Conversation with Seminarian Zachary Fletcher
How have you enjoyed your time in Spain?
I've enjoyed it a lot. I spent my first few weeks here with Yale's Institute of Sacred Music, first doing a study trip around central Spain (Toledo, Madrid, Burgos), and then on a tour with my (now former) choir Yale Schola Cantorum, in which we traced the Camino de Santiago (Roncesvalles, Burgos, León, Santiago). (We did walk the last two kilometers of the Camino Frances, but otherwise we were in a bus.) Over the last four weeks, I've been in Madrid taking my first-ever Spanish lessons and helping out as needed at the Anglican Cathedral of the Redeemer. Each phase of my time in Spain has had different goals, people, and styles of living. Of course my favorite part of my time here in Spain has been the friends I've made, both at the Cathedral and elsewhere. They've adopted me as part of their family, helping me adapt to aspects of Spanish culture I've found challenging (such as late lunches and dinners, and what often seems to be a flexibility of scheduling). Without them, I'd be lost, and wouldn't come to understand Spain in any remotely authentic way. I would not trade this experience in Spain for anything.
What are your thoughts now about the Spanish Episcopal Church in Spain? What are your wishes for it?
The Spanish Reformed Episcopal Church (IERE) is a fascinating phenomenon that needs to be experienced by any Christian, especially Anglican, who's interested in the history of ecclesiology, ecumenism, and the interaction between religion and society in a country like Spain. It doesn't really get any more interesting than the IERE when it comes to these aspects of church history, even more so because so many people don't know what the IERE is, or its place in the Anglican Communion. For these reasons, my wish for the IERE is that it become better known throughout the world, both in the Anglican Communion and outside it.
What do you see as the value of establishing a summer supervised ministry in Madrid for Berkley seminarians?
The value of such a Supervised Ministry would be considerable for any Berkeley seminarian who has already completed, or plans to complete, their required term-time and CPE internships in an American context, and who is then interested in expanding their horizons into new geographic and ecclesiastical territory. For anyone who lacks experience in serving Hispanic communities, the Cathedral of the Redeemer is a good place to learn something about that. (Yes, it may surprise some when I describe this Cathedral as "Hispanic" and not exclusively European Spanish, but demographically and in terms of the worship style of many services, I would say it is both Hispanic and Spanish.) And it follows that, for those who are already accustomed to Hispanic congregations, it would be interesting to observe how, in their view, the Cathedral community differs from other Hispanic communities in North America they already know. This Cathedral has something to offer any seminarian who is open to having new experiences in an unfamiliar place, with a community that supports and welcomes you.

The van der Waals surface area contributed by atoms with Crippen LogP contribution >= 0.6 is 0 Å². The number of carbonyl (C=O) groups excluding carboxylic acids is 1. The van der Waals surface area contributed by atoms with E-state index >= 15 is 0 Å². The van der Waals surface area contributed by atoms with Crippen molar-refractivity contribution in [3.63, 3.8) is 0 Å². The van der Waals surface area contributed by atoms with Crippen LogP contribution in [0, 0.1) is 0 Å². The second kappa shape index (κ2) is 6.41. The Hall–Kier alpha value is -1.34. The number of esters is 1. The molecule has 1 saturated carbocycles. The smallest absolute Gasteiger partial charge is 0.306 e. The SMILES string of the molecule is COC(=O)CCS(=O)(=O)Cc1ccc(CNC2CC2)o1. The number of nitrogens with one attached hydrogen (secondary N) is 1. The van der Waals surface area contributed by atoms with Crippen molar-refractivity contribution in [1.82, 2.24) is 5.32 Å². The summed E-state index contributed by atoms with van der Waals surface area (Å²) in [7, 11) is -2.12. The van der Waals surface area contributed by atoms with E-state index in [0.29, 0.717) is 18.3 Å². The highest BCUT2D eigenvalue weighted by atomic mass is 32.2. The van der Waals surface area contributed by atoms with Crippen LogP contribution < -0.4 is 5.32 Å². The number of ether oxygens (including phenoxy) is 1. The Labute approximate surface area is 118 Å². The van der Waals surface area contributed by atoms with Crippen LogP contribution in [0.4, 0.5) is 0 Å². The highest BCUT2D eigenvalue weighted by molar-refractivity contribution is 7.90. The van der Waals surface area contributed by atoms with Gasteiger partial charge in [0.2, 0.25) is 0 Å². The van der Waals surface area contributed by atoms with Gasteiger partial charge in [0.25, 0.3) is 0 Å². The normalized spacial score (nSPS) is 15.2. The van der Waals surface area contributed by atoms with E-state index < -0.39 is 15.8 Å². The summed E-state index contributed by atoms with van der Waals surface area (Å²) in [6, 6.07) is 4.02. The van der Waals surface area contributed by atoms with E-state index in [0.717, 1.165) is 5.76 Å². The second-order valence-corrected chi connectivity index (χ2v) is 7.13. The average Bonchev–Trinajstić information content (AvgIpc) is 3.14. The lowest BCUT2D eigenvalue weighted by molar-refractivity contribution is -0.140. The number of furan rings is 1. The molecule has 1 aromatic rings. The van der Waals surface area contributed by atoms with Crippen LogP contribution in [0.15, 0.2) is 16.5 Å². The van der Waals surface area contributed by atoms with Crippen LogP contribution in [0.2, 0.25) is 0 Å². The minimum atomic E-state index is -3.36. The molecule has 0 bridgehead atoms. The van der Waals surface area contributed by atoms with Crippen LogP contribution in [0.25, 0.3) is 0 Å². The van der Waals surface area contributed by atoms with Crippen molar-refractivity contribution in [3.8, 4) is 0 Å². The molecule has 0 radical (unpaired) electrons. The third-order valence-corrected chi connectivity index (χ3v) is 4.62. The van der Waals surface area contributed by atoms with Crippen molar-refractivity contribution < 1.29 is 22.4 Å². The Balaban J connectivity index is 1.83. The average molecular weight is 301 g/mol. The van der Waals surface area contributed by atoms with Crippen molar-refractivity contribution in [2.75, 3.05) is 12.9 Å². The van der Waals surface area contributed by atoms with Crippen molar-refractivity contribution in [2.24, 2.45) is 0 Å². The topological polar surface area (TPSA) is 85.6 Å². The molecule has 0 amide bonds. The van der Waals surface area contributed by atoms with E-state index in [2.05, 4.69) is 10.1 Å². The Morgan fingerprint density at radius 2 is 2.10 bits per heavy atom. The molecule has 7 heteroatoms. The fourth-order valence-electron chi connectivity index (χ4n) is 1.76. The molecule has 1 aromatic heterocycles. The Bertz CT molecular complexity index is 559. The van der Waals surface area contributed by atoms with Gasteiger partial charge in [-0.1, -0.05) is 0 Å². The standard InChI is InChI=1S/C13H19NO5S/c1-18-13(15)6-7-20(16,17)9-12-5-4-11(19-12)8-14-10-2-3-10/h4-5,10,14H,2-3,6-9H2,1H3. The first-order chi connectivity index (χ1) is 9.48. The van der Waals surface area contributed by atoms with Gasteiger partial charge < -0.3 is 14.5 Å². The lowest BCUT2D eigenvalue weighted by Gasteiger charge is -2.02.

What's been some of your most memorable experiences with us?
Among them, they are: My first day, when I arrived and immediately went to work helping with the food ministry, putting bags together. (I had no idea what was going on, or what people were saying, since I hadn't started Spanish lessons yet. But I sensed that the community was happy to have me, despite my cluelessness!)
You´ve now experienced Sunday morning service here, the food bank ministry, one of the largest in Madrid, weekend with Rvdo Aloysi Busquet in Torrejon, Taize services, our expanding 12 step ministry. What would you like Americans to know about these ministries? Do they differ from what you expected?